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The Great-West Life Assurance Company, London Life Insurance Company and The Canada Life Assurance Company have become one company – The Canada Life Assurance Company. Discover the new Canada Life

The Great-West Life Assurance Company, London Life Insurance Company and The Canada Life Assurance Company have become one company – The Canada Life Assurance Company. Discover the new Canada Life

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What is a life insurance laddering strategy?

Key takeaways

  • “Laddering” your life insurance means buying multiple term life insurance policies with different term lengths expiry dates that match your expected financial needs as they change over time.
  • Instead of getting one big insurance policy that covers everything for a long time, you buy several shorter polices that last for different periods of your life like paying off your mortgage, paying for your kids’ education, or planning for retirement.
  • As each policy’s term length is ending, you reassess your financial situation and decide if you still need as much coverage.

What is life insurance laddering?

The life insurance ladder strategy involves purchasing several term life insurance policies with varying term lengths, anywhere from 5 to 50 years, to align with your evolving financial requirements over time.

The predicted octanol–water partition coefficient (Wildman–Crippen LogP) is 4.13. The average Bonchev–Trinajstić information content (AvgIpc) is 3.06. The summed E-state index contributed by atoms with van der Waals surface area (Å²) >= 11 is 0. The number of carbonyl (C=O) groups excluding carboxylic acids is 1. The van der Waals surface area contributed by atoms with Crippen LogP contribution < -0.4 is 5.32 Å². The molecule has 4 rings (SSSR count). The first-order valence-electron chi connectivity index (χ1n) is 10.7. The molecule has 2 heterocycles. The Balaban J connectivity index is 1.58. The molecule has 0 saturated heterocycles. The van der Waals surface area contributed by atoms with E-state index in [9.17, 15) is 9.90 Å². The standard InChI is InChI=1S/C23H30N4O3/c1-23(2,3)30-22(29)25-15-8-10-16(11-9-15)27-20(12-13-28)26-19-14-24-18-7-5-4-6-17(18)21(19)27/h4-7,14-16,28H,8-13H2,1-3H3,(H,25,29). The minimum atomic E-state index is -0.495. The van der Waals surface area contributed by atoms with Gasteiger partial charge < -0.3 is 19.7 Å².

Laddering can offer essential financial protection for your loved ones. By diversifying your coverage and spreading the risk across multiple policies, you mitigate the impact of your absence on your family’s financial stability.

Sometimes, it can be more advantageous to have many insurance policies instead of a single large policy that aims to align with the duration of your longest debt. Laddering life insurance allows you to adjust your coverage as your life circumstances evolve.

Are there any advantages to the ladder strategy?


Life insurance laddering allows you to tailor your coverage to fit your unique financial needs and life circumstances. Instead of relying on a single one-size-fits-all policy, you can mix and match different policies with varying coverage amounts and term lengths to help address your specific financial goals or obligations. 

For example, you may prioritize paying off your mortgage early in your career, so you purchase a policy with a term that aligns with your mortgage term. Later, as your children grow older and their education expenses become a priority, you can obtain additional coverage to ensure their education needs are met if you die.


By purchasing several shorter-term length policies instead of 1 large policy, you can often save money on premiums. This is because you’re only paying for the coverage you need at each stage of your life, and only for as long as you need it.